Ya'alon adamant after arrest warrant

Stays in New Zealand "to hike" after warrant for "war crimes" cancelled.

By TALIA DEKEL, JPOST STAFF
November 30, 2006 15:52
2 minute read.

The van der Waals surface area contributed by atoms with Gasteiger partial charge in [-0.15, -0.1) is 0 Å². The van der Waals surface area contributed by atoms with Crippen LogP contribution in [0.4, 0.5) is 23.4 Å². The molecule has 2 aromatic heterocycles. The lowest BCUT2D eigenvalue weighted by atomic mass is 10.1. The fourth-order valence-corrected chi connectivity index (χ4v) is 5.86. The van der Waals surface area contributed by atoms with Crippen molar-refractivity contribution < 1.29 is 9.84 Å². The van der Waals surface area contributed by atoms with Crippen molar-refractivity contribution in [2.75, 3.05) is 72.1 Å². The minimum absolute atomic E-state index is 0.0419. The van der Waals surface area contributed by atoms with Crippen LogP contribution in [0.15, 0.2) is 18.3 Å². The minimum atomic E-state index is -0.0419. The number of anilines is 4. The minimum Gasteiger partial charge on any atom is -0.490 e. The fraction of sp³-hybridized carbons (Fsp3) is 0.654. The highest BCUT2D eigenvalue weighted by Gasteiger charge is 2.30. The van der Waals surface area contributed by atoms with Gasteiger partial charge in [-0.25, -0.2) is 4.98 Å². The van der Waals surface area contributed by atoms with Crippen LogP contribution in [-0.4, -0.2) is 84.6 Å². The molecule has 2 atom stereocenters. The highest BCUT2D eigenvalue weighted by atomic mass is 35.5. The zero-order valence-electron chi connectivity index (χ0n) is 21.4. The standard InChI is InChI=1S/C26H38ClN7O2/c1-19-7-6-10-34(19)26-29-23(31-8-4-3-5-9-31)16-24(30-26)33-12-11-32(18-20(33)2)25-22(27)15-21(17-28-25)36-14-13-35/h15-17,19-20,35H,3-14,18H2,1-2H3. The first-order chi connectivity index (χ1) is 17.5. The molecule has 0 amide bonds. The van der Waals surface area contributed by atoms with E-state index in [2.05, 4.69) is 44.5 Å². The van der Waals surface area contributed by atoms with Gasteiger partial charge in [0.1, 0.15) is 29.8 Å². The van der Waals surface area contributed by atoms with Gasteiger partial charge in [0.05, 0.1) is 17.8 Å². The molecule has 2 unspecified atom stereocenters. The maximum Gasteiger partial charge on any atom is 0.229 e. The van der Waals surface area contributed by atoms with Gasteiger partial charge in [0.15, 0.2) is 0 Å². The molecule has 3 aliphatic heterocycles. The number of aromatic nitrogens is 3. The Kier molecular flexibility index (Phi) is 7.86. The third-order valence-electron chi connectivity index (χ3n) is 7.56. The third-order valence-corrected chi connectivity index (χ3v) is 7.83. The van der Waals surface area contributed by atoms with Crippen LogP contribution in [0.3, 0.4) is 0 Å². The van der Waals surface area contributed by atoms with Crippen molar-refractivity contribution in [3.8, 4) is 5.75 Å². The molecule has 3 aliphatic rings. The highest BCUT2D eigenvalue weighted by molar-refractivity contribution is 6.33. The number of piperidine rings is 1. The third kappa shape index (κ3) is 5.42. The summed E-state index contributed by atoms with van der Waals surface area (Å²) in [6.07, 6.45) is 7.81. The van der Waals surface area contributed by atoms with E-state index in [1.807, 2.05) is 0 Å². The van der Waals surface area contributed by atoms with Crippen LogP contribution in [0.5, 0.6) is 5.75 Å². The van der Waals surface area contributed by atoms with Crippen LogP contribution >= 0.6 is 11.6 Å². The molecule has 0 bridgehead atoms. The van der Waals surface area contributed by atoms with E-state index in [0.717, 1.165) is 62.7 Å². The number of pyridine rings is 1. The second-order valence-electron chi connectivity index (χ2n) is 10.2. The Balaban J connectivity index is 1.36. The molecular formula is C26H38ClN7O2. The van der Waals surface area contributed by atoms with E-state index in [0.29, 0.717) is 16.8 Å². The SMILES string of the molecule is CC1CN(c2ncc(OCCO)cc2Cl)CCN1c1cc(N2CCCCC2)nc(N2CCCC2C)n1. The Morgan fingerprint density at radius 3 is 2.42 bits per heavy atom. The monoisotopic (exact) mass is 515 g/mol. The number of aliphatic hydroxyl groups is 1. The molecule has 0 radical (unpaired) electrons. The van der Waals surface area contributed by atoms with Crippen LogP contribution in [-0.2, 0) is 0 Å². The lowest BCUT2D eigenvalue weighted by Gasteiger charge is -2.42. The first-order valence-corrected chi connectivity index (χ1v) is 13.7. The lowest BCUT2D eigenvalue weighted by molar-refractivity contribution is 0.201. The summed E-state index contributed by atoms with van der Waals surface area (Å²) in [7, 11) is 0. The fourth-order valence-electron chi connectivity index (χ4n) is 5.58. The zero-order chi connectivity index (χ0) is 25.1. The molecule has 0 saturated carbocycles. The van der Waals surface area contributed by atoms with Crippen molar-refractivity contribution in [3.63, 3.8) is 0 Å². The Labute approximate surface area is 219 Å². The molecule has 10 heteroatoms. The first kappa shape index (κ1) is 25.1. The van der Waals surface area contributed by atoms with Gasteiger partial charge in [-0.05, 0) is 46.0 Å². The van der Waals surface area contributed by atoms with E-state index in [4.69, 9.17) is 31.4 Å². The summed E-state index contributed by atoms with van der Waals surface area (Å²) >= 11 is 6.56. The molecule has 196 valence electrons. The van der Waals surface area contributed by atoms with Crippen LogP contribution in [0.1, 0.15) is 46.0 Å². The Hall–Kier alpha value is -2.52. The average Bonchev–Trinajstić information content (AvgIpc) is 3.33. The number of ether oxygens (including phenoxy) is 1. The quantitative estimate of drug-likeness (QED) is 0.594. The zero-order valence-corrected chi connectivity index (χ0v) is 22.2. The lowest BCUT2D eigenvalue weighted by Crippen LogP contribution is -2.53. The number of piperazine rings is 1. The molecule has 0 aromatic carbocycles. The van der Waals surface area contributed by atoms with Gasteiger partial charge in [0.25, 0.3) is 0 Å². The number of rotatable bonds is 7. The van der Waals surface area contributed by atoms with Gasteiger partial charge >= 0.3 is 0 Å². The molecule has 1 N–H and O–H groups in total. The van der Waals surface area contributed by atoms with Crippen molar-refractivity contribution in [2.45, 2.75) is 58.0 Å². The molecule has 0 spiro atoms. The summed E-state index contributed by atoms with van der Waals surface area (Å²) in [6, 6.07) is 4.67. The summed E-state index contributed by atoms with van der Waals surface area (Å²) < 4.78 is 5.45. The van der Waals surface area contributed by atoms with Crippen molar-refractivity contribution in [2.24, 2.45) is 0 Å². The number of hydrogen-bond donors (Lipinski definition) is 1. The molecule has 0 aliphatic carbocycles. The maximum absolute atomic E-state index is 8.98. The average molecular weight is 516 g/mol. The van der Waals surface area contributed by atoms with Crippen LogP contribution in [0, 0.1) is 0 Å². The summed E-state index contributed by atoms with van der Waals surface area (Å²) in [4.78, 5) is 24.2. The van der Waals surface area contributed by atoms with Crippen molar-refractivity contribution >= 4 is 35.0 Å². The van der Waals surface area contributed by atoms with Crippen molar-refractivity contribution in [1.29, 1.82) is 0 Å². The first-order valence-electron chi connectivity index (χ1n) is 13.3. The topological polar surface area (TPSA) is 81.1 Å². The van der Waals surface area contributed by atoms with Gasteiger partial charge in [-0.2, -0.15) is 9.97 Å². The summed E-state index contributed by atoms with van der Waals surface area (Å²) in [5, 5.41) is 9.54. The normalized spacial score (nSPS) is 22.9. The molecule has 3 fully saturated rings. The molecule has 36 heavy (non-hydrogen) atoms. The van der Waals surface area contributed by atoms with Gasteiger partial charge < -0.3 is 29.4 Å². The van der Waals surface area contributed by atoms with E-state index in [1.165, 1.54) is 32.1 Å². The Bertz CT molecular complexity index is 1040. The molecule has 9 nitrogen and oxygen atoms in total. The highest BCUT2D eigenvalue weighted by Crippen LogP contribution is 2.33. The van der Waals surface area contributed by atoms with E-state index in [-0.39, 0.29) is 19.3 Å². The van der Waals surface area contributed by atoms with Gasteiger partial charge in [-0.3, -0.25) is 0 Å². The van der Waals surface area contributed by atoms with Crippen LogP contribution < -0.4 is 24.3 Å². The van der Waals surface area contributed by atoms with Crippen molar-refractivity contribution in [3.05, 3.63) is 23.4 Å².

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Despite the recent issue of an arrest warrant against him for alleged war crimes, former IDF chief of general staff Moshe Ya'alon was still in New Zealand on Friday. In an interview with Army Radio, Ya'alon said that he remained in the country and that he had not been able to respond to the allegations because he was "on a hike." Ya'alon was spared from being arrested during his trip after the Auckland District Court issued a warrant for his arrest on charges of war crimes stating a "suspicion of committing a grave breach of the Fourth Geneva Convention 1949," a criminal offense in New Zealand under the Geneva Conventions Act 1958 and International Crimes and International Criminal Court Act 2000. The court issued the warrant after several lawyers contacted the police to urge Ya'alon's arrest. The report also accused Ya'alon of being responsible for what they claimed were IDF actions in which "extensive human rights violations and war crimes" had occurred. Despite the decision made by District Court Judge Avinash Deobhakta to have Ya'alon arrested, the local Justice Ministry canceled the warrant at the last minute. "I am continuing to hike in New Zealand after a week in which I conducted public relations activities for the Jewish National Fund and for the State of Israel," said Ya'alon. "I did not flee from anywhere nor do I intend to flee. I was out of reach, hiking in a forest, when I heard of the uproar in Israel," continued the former chief of staff." Regarding the proposed legal proceedings against him, Ya'alon said, "I am fully aware of the intention to make a claim against me, but thankfully New Zealand is still one of the countries which enforces the law correctly and does not allow people who want to stir up public opinion to use Western means to attack people like me on a democratic mission, as opposed to those on missions of terror." The IDF's former chief, who had been replaced just months before Israel's implementation of the disengagement plan in August 2005, was in the oceanic country for several days as part of a visit which included two conferences sponsored by the Jewish National Fund. Ya'alon was the keynote speaker at both events. Demonstrations were held outside the venues of both conferences, a well-known member of New Zealand's Jewish community told The Jerusalem Post on Thursday afternoon. "Both protests were peaceful," she said, "but the second protest drew 15 uniformed policemen to control the 70-strong crowd." According to the human rights group, police who were initially presented with the issue turned to the Solicitor-General instead of arresting Ya'alon immediately. The Solicitor-General advised New Zealand's attorney-general to reject the prosecution's charges against Ya'alon. "District Judge Deobhakta lifted the suppression order and confirmed in a ruling that the attorney-general's decision had brought an end to the proceedings," the report said.

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